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Hiking in Jordan might be your once-in-a-lifetime chance to experience the desert and mountains in all their glory. Between the months of February and April, Jordan transforms itself into an earthy wonder full of green meadows and forests, flowing streams and blooming orchids. You should consider planning your adventure around this time of the year.
Wadi Mujib is a high-up valley with streams of the Jordan River pouring down into the Dead Sea. The journey starts by walking through the narrow gorge of the valley, with big and small waterfalls flowing down from both sides of the mountain rocks. This experience can’t be put into words no matter how hard you try.
With no sound but the reverberations of bird calls, you will find Dana not only a wildlife trailing sight, but also an escape towards a world of peace and quiet. Its steep meadowy mountains over view the canyon below, from which you can hike down towards the village of ruins and back up to rest at your campsite.
One of the highlights of the city of Petra is the first wonder to welcome you when reaching the site. The Siq extends 1200 meters ahead, and starts with a wobbly uneven ground, which makes it both a hiking and walking site where you can take breakable stops to marvel at the carvings and formations along the way.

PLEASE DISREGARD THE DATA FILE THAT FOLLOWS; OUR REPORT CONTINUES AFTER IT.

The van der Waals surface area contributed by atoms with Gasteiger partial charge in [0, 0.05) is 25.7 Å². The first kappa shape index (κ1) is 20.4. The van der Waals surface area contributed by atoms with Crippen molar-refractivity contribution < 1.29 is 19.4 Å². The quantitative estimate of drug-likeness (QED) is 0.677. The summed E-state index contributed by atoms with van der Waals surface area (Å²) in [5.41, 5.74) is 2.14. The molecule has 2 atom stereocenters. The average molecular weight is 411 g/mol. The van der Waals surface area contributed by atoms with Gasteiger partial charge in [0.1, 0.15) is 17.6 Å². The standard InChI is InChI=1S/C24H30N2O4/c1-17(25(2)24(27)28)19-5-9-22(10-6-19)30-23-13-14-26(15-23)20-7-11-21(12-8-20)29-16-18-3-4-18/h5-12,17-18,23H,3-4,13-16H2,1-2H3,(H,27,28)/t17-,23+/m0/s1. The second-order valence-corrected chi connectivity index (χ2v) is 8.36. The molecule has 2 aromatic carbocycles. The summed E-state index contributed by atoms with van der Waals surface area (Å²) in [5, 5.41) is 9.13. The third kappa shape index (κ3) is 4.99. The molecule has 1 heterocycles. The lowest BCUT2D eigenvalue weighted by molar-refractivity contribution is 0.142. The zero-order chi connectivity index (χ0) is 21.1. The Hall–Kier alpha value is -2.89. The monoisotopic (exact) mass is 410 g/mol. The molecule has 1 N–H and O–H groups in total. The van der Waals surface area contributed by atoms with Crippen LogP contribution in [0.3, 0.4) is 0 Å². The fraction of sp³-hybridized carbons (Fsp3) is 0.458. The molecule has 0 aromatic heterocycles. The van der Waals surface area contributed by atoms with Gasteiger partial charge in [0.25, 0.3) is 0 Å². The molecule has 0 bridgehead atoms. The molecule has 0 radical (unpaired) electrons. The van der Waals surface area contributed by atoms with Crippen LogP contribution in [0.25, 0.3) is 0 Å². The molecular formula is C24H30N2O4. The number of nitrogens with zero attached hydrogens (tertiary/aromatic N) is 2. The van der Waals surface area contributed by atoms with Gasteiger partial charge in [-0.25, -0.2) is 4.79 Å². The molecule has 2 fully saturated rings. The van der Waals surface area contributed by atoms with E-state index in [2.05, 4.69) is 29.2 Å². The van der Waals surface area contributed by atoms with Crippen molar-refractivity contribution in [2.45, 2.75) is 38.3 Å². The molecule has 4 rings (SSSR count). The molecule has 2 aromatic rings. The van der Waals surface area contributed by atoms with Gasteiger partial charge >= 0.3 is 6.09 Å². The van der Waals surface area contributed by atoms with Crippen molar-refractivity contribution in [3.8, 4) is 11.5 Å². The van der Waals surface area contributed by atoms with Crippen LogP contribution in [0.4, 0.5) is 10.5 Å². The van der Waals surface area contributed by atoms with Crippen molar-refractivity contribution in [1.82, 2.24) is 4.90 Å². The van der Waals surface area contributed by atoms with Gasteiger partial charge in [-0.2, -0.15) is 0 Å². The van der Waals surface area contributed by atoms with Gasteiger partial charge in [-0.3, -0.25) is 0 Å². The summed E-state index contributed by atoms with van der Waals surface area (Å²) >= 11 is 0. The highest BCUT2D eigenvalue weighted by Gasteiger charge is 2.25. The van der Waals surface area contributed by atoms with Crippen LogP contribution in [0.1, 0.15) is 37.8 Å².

You can find many hiking trails in the magnificent desert of Wadi Rum. Basically, every mountain can be your own personal adventure. Request a ride to a hiking trail from the Bedouins and they will know where to take you to the best climbing spots on the red rocks and mountains.
The Jordan Trail is the longest hiking route of Jordan, extending from north to south alongside the Great Rift Valley, and overlooking archaeological and breathtaking scenery embedded in extraordinary valleys and cliffs that define the earthly wonders of Jordan. It takes a little over 40 days to complete this trail, but you can sign up for part of it by visiting the official Jordan Trail Office located in Amman.